Archive for October, 2011
The termination of a lease automatically terminates any sublease. See: Bradbrook, Croft & Hay Commercial Tenancy Law, para 19.6. Where a landlord seeks to enforce a right of re-entry or forfeiture against a tenant the Court, on application of the sub-tenant, may vest the property in the head lease in a sub-tenant for the whole of the term of the lease or a lesser term on terms that the Court thinks fit. See: s.146(4) of the Property Law Act 1958 (Vic). In Leahy v Austin Management Services Pty Ltd  QCA 186 the Queensland Court of Appeal rejected an appeal by a landlord from the granting of relief to a sub-tenant based on the Queensland equivalent of s.146(4), being s.125 of the Property Law Act 1974. The sub-tenant leased only part of the area of the land leased by the tenant from the landlord. The new lease awarded to the sub-tenant was on the same terms as the forfeited head lease except for the expiration date (which was the date of expiry of the sub-lease) and the area demised and the rent and outgoings which were payable in accordance with the sub-lease. The sub-tenant had operated its workshop business for 25 years on the site. The landlord appealed on the basis that the primary judge erred by not giving due recognition to the prejudice she would suffer by not being able to lease the site to a new tenant as a whole. There also was evidence that the area occupied by the sub-tenant would have achieved a higher rental than was being paid by the sub-tenant. The appeal was unsuccessful.
My previous post contended that the Ministerial Determination dated 29 April 2003 made pursuant to s. 5 of the Retail Leases Act 2003 (2003 Act) was made with power by reason of s.13(3) of the Interpretation of Legislation Act 1984. By the Determination the Minister excluded from the definition of “retail premises” in s.4 of the 2003 Act certain premises that were used wholly or predominantly for the retail provison of “services” and located above the first three storeys of a building.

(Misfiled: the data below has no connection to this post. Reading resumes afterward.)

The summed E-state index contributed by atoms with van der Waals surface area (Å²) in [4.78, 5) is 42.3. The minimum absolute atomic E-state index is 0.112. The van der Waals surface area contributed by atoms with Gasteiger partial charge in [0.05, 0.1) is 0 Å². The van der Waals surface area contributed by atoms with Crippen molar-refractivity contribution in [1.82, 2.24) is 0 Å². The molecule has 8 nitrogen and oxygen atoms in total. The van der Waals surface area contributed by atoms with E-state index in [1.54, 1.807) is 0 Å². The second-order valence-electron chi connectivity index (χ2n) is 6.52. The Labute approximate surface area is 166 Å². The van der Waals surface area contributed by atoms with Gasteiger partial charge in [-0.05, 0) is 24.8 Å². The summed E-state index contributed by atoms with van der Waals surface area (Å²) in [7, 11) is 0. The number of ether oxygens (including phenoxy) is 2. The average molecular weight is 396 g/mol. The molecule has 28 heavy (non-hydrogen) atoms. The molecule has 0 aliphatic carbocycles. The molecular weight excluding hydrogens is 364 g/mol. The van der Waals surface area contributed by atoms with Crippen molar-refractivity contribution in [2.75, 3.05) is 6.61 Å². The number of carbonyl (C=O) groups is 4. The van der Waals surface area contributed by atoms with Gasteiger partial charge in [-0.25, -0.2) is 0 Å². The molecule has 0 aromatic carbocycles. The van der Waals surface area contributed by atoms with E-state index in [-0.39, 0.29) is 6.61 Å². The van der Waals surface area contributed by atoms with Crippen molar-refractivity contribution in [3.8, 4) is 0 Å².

Section 5 of the 2003 Act came into effect on 1 May 2003. The Determination was made on 29 April 2003 and thus before s.5 commenced.
Section 13 of the Interpretation Act permits the exercise of certain powers provided for in legislation the commencing date of which is postponed. In the absence this provision it would be necessary to include in an Act specific power, for example, to make regulations or appointments that have to be in place when the Act commences operation.
Section 13(3) was not incorporated in the Intepretation Act until April 2006.
The Minister’s Determination was effective because of s.13 of the Interpretation Act as it appeared in 2003 and not by reason of s.13(3). When the Interpretation Act was enacted, and when the 2003 Act commenced on 1 May 2003, s.13 provided that:
“Where an Act or a provision of an Act which does not come into operation immediately on the passing of the Act will, upon its coming into operation, confer power or amend another Act so as to confer power under the other Act as so amended to make subordinate instruments, give notices, make appointments, prescribe forms or do any other thing for the purposes of the first-mentioned Act or provision or that other Act, the power may be exercised at any time after the passing of the first-mentioned Act but the exercise of the power does not confer a right or impose an obligation on a person before the coming into operation of the first mentioned Act or the provision of that Act in question except insofar as is necessary or expedient for the purpose of –